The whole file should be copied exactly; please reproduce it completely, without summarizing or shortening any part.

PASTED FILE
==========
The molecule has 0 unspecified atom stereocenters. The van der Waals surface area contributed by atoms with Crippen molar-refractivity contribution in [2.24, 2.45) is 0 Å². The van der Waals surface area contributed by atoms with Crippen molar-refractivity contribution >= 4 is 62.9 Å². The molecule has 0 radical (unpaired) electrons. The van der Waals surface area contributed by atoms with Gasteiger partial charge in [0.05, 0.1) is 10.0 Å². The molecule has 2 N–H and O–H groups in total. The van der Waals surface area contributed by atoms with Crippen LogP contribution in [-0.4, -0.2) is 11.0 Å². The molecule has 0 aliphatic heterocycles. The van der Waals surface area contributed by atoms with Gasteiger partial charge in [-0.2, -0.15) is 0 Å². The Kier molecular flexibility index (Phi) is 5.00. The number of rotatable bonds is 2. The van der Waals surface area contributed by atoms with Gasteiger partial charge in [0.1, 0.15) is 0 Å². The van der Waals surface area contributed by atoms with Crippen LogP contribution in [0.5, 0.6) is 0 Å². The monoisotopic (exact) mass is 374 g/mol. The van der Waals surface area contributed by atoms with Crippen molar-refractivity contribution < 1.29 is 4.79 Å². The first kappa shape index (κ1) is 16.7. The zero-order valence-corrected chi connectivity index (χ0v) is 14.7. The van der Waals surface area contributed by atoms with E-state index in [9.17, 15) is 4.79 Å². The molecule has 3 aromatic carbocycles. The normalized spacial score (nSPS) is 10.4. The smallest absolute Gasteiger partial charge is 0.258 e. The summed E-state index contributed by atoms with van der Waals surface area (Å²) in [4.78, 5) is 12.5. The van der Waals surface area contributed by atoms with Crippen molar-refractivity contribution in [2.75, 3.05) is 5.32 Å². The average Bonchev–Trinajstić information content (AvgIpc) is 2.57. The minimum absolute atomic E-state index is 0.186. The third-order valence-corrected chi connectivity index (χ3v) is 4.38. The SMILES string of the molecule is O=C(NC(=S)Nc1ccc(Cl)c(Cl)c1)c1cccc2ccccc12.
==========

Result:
The molecule has 0 unspecified atom stereocenters. The van der Waals surface area contributed by atoms with Crippen molar-refractivity contribution in [2.24, 2.45) is 0 Å². The van der Waals surface area contributed by atoms with Crippen molar-refractivity contribution >= 4 is 62.9 Å². The molecule has 0 radical (unpaired) electrons. The van der Waals surface area contributed by atoms with Gasteiger partial charge in [0.05, 0.1) is 10.0 Å². The molecule has 2 N–H and O–H groups in total. The van der Waals surface area contributed by atoms with Crippen LogP contribution in [-0.4, -0.2) is 11.0 Å². The molecule has 0 aliphatic heterocycles. The van der Waals surface area contributed by atoms with Gasteiger partial charge in [-0.2, -0.15) is 0 Å². The Kier molecular flexibility index (Phi) is 5.00. The number of rotatable bonds is 2. The van der Waals surface area contributed by atoms with Gasteiger partial charge in [0.1, 0.15) is 0 Å². The van der Waals surface area contributed by atoms with Crippen LogP contribution in [0.5, 0.6) is 0 Å². The monoisotopic (exact) mass is 374 g/mol. The van der Waals surface area contributed by atoms with Crippen molar-refractivity contribution < 1.29 is 4.79 Å². The first kappa shape index (κ1) is 16.7. The zero-order valence-corrected chi connectivity index (χ0v) is 14.7. The van der Waals surface area contributed by atoms with E-state index in [9.17, 15) is 4.79 Å². The molecule has 3 aromatic carbocycles. The normalized spacial score (nSPS) is 10.4. The smallest absolute Gasteiger partial charge is 0.258 e. The summed E-state index contributed by atoms with van der Waals surface area (Å²) in [4.78, 5) is 12.5. The van der Waals surface area contributed by atoms with Crippen molar-refractivity contribution in [2.75, 3.05) is 5.32 Å². The average Bonchev–Trinajstić information content (AvgIpc) is 2.57. The minimum absolute atomic E-state index is 0.186. The third-order valence-corrected chi connectivity index (χ3v) is 4.38. The SMILES string of the molecule is O=C(NC(=S)Nc1ccc(Cl)c(Cl)c1)c1cccc2ccccc12.